Chen H.,Cornell University |
Ahsan S.S.,Cornell University |
Santiago-Berrios M.B.,University of Puerto Rico at Cayey |
Abruna H.D.,Cornell University |
Webb W.W.,Cornell University
Journal of the American Chemical Society | Year: 2010
Quenching of fluorophores by the same proteins that they covalently label is a phenomenon that is neither well-known nor well-characterized. It is often assumed that fluorophores are unperturbed by their target proteins. However, it has been observed that attached fluorophores can be quenched by contact with amino acids within the same protein, and this property has been exploited to report on changing conformational states or intramolecular dynamics of proteins. We show in this communication that fluorescence of Alexa dyes is, in fact, quenched by interactions with Trp, Tyr, Met, and His residues through a combination of static and dynamic quenching mechanisms. In light of this finding, the potential effect of intramolecular quenching should be considered in the interpretation of data that involves quantitative measurements of fluorescence intensity in proteins.
Munoz J.L.,Rutgers University |
Rodriguez-Cruz V.,University of Puerto Rico at Cayey |
Greco S.J.,Rutgers University |
Nagula V.,Rutgers University |
And 2 more authors.
Molecular Cancer Therapeutics | Year: 2014
Glioblastoma multiforme (GBM) commonly resists the frontline chemotherapy treatment temozolomide. The multidrug resistance gene (MDR1) and its protein, P-glycoprotein (P-gp), are associated with chemoresistance. This study investigated the mechanisms underlying MDR1-mediated resistance by GBM to temozolomide. P-gp trafficking was studied by flow cytometry and Western blot analysis. MDR1 expression was analyzed by real-time PCR and reporter gene assays. AP-1 interaction with MDR1 was studied by chromatin immunoprecipitation assay. EGF production was analyzed by ELISA, EGFR signaling was determined by Western blot analysis, and in vivo response to erlotinib and/or temozolomide was studied in nude mice. During the early phase of temozolomide treatment, intracellular P-gp was trafficked to the cell membrane, followed by conformational change into active P-gp. At the later phase, gene transcription of MDR1 was induced by temozolomide-mediated production of EGF. EGF activated ERK1/2-JNK-AP-1 cofactors (c-jun and c-fos). An inhibitor of EGFR kinase (erlotinib) given to nude mice with GBM prevented temozolomide-induced resistance. The results identified an essential role for activated EGFR in the resistance of GBM to temozolomide. Temozolomide resistance occurred through a biphasic response; first, by a conformational change in P-gp into the active form and, second, by releasing EGF, which caused autocrine stimulation of GBM cells to induce MDR1. Pharmacologic inhibition of EGFR kinase blunted the ability of GBM cells to resist temozolomide. These findings mayexplain reports on the common occurrence of mutant EGFR (EGFRvIII) and EGFR expansion in the resistance of GBM cells. ©2014 AACR.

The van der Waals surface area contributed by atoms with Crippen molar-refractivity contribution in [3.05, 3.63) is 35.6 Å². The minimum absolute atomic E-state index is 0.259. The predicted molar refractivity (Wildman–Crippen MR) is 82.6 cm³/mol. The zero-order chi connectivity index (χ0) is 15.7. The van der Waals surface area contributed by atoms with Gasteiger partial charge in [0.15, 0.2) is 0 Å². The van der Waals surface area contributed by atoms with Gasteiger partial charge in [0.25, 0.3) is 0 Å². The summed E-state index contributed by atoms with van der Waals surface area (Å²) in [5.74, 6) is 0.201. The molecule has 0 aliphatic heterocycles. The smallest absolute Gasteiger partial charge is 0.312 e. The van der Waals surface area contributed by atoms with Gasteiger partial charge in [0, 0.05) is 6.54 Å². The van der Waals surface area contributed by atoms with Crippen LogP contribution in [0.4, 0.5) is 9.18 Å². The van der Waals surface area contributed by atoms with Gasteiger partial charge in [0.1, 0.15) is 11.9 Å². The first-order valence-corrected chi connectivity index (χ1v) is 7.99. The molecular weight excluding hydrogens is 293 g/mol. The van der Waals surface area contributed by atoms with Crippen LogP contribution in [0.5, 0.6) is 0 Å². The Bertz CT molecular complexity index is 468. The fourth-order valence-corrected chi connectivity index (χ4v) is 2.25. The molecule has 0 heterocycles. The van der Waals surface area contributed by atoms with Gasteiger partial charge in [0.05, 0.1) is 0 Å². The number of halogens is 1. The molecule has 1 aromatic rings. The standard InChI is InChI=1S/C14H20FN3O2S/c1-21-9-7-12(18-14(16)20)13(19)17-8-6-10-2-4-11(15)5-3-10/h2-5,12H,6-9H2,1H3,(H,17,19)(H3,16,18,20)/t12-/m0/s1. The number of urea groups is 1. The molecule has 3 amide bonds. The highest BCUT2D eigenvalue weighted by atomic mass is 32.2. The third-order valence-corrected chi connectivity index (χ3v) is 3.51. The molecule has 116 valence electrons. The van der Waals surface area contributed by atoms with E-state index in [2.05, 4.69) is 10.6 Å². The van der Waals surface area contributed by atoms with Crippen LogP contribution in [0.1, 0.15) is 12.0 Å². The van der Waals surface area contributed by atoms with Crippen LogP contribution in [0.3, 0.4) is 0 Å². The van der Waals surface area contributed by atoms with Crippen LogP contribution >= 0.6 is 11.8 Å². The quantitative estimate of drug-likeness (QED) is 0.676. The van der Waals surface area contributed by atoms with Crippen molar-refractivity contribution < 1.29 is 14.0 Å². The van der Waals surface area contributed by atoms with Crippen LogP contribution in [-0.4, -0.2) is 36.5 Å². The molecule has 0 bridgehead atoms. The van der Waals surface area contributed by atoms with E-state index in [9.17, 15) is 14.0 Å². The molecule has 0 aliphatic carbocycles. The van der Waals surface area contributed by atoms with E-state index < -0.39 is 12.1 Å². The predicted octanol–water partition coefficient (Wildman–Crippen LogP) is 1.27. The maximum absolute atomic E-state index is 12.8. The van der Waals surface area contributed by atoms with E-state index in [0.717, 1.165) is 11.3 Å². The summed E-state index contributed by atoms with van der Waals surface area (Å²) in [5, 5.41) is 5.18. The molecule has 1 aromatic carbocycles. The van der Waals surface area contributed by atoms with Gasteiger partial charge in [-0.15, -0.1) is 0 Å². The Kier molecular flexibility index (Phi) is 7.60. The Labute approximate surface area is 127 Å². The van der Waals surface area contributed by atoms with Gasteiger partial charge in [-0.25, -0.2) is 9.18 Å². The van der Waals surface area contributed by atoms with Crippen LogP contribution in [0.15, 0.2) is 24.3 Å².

Annamalai N.,University of Puerto Rico at Cayey |
Rajeswari M.V.,Annamalai University |
Elayaraja S.,Annamalai University |
Balasubramanian T.,Annamalai University
Carbohydrate Polymers | Year: 2013
An extracellular thermostable, haloalkaline cellulase by bioconversion of lignocellulosic wastes from Bacillus halodurans CAS 1 was purified to homogeneity with recovery of 12.54% and purity fold 7.96 with the molecular weight of 44 kDa. The optimum temperature, pH and NaCl for enzyme activity was determined as 60 °C, 9.0 and 30% and it retained 80% of activity even at 80 °C, 12 and 35% respectively. The activity was greatly inhibited by EDTA, indicating that it was a metalloenzyme and significant inhibition by PMSF revealed that serine residue was essential for catalytic activity. The purified cellulase hydrolyzed CMC, cellobiose and xylan, but not avicel, cellulose and PNPG. Furthermore, the cellulase was highly stable in the presence of detergents and organic solvents such as acetone, n-hexane and acetonitrile. Thus, the purified cellulase from B. halodurans utilizing lignocellulosic biomass could be greatly useful to develop industrial processes.
Mitchell K.F.,University of Wisconsin - Madison |
Taff H.T.,University of Wisconsin - Madison |
Cuevas M.A.,University of Puerto Rico at Cayey |
Reinicke E.L.,University of Wisconsin - Madison |
And 2 more authors.
Antimicrobial Agents and Chemotherapy | Year: 2013
Candida biofilm infections pose an increasing threat in the health care setting due to the drug resistance associated with this lifestyle. Several mechanisms underlie the resistance phenomenon. In Candida albicans, one mechanism involves drug impedance by the biofilm matrix linked to β-1,3 glucan. Here, we show this is important for other Candida spp. We identified β-1,3 glucan in the matrix, found that the matrix sequesters antifungal drug, and enhanced antifungal susceptibility with matrix β-1,3 glucan hydrolysis. Copyright © 2013, American Society for Microbiology. All Rights Reserved.
Arce-Nazario J.A.,University of Puerto Rico at Cayey
Journal of Sustainable Forestry | Year: 2011